(Comrade Aleks brings us a very engaging interview with all three members of the Italian death-doom band In Grief, whose excellent debut album will soon be released by Iron Bonehead Productions.)
Sweet heaven! You’ve already read here about the forthcoming release of an album by the Italian death-doom band In Grief on Iron Bonehead Productions, and it’s something! I’m very skeptical towards the “Peaceville Three” definition. Even Peaceville’s chief Hammy speaks against using this term, but what else should I say? In Grief took the best from early Paradise Lost and My Dying Bride, mixed these influences together, added a handful of their own ideas, and that’s it – impressive old school death-doom metal performed at full capacity.
The trio consists of Michele (vocals, guitars, keyboards), Kristian (guitars, drums, keyboards), and Paolo (bass). All of them played in a handful of different bands performing everything from death and grind to black metal and back. So An Eternity of Misery, which will be out on the 2nd of September, is their debut in a wide sense. We had a nice chat with the guys and I welcome you to spend some time together In Grief.
Ciao In Grief! How is it in Tuscany? Or Lombardy?… Where are you really based? Do you already have your portion of the dog days?
KRISTIAN: Hello to you and the reader, we can start by saying Michele and I are from Tuscany, and Paolo lives in Lombardy, near Como. Here all is good, too hot for us but we manage the situation by drinking cold beers, doing long walks far away from the masses who prefer to spend (or waste) a lot of time at the beach. And of course, we rehearse as much as possible! We also have an album to promote… so here we are!
In Grief consists of three men with different but equally extreme backgrounds. How did you manage to drop the speed and slow into death-doom metal?
MICHELE: We’re close friends and we know each other for a long time. We have played in different bands: I have a project called Congenital Deformity with Kristian, and Paolo still plays with Necro and collaborates with his brother’s band Solitary Sanity. If you like bands such as Nile, Cannibal Corpse and Suffocation, check them out!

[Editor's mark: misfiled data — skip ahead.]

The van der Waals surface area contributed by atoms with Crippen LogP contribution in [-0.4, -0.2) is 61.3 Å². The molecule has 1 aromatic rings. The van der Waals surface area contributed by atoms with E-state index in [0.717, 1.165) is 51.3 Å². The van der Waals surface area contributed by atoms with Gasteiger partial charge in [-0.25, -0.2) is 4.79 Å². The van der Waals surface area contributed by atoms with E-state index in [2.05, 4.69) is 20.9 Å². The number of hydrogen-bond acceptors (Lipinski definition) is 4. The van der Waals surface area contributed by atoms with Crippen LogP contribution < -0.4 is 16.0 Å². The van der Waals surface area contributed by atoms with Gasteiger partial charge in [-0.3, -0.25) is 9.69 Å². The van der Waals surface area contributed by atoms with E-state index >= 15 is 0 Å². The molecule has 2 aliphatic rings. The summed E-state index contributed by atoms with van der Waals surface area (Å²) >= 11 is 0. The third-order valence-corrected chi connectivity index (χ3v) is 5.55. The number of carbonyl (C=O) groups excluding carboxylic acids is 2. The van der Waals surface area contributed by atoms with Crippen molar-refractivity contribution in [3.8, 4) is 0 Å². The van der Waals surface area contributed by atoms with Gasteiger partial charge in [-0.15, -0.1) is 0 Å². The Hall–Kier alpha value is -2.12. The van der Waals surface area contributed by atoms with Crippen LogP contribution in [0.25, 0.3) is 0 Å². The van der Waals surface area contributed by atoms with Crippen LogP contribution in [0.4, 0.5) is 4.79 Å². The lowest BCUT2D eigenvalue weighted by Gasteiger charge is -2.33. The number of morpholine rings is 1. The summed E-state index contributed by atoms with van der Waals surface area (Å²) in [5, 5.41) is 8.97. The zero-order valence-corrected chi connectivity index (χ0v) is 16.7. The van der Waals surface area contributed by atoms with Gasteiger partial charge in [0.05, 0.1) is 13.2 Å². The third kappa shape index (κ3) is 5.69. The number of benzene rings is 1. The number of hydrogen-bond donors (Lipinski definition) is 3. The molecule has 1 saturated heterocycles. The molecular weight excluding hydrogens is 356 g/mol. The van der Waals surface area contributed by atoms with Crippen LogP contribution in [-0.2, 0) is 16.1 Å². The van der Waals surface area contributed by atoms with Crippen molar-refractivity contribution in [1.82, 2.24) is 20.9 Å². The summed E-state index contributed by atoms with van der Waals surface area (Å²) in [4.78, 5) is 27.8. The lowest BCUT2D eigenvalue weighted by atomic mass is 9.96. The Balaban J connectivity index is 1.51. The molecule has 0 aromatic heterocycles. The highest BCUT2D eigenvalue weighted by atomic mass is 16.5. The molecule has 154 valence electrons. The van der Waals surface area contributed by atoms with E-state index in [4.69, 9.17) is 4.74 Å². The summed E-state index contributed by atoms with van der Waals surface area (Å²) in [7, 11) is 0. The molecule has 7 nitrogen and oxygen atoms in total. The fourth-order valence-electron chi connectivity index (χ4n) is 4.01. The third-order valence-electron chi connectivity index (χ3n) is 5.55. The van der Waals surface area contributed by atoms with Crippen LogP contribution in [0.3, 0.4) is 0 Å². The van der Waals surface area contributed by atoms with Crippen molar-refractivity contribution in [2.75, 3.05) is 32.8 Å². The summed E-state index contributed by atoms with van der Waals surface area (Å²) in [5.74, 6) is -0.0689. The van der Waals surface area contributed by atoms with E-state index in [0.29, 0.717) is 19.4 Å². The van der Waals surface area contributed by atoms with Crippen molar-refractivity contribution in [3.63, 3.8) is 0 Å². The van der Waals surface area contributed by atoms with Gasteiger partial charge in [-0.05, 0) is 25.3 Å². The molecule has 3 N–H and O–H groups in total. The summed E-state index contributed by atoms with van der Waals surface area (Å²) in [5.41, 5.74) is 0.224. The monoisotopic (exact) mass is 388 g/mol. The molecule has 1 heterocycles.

Anyway, since we are fans of all metal subgenres, we like different kinds of music, from death to heavy metal and of course we like slower music. We love the macabre atmospheres of Autopsy and the gothic sounds of bands such as Anathema, My Dying Bride, Katatonia. This, among other reasons, is why we started IN GRIEF.
Why do you think there were no big death-doom bands in Italy? You have Paul Chain, Abysmal Grief, and many great “new” bands like Bretus, Doomraiser, and more, but the death-doom segment never was represented widely.
IN GRIEF: That’s an interesting question! if we talk about dark music, we have a great tradition with cult bands such as DEATH SS, PAUL CHAIN, BLACK HOLE, THE BLACK and ZESS, and during the years other good bands came out from the underground, in particular ABYSMAL GRIEF, CULTUS SANGUINE or MESSA, but at the same time we haven’t had a big death doom band, probably because what we call the ‘Italian sound’, rooted to the traditions and history of our territory, can be hardly influenced by other sounds, such as death metal. That’s probably why we don’t have big death-doom bands here… of course this is just our opinion!
You tend to perform this doom in a pretty old-school manner, pretty obscure and sentimental in some way. What were your reference points when you started to compose the first tracks?
PAOLO: As Michele said before, IN GRIEF consists of a trio of guys who live for the sounds of bands like Katatonia, Eternal Darkness, Tiamat and the Peaceville Three, My Dying Bride, Anathema, Paradise Lost. The gothic essence of their early works mixed with death sound influenced us and our lives since we started to play our instruments. These bands and other things gave us the push to start playing obscure dark music.
How do you see the nature of this “gothic essence”? It’s always a problem for me to find pure “gothic” doom bands besides Stillborn with their debut album, as others references are blurred most of the time. You know like… My Dying Bride, Paradise Lost, and Theatre of Tragedy were equally referred as “gothic” in certain periods, but every time they differed one from another.
PAOLO: My Dying Bride and Paradise Lost started, with Anathema playing death doom metal, and later they became more ‘gothic’ if we think how they changed and evolved their sounds and methods of composition. There’s a great difference from an opus like The Angel and the Dark River or Icon to their debut albums.
Everyone has his personal view of what can be gothic, dark or death… THE VISION BLEAK or TYPE O NEGATIVE for example can be considered a pure gothic band.
Talking about our debut, that’s the reason we think AN ETERNITY OF MISERY has different shades of gothic atmospheres.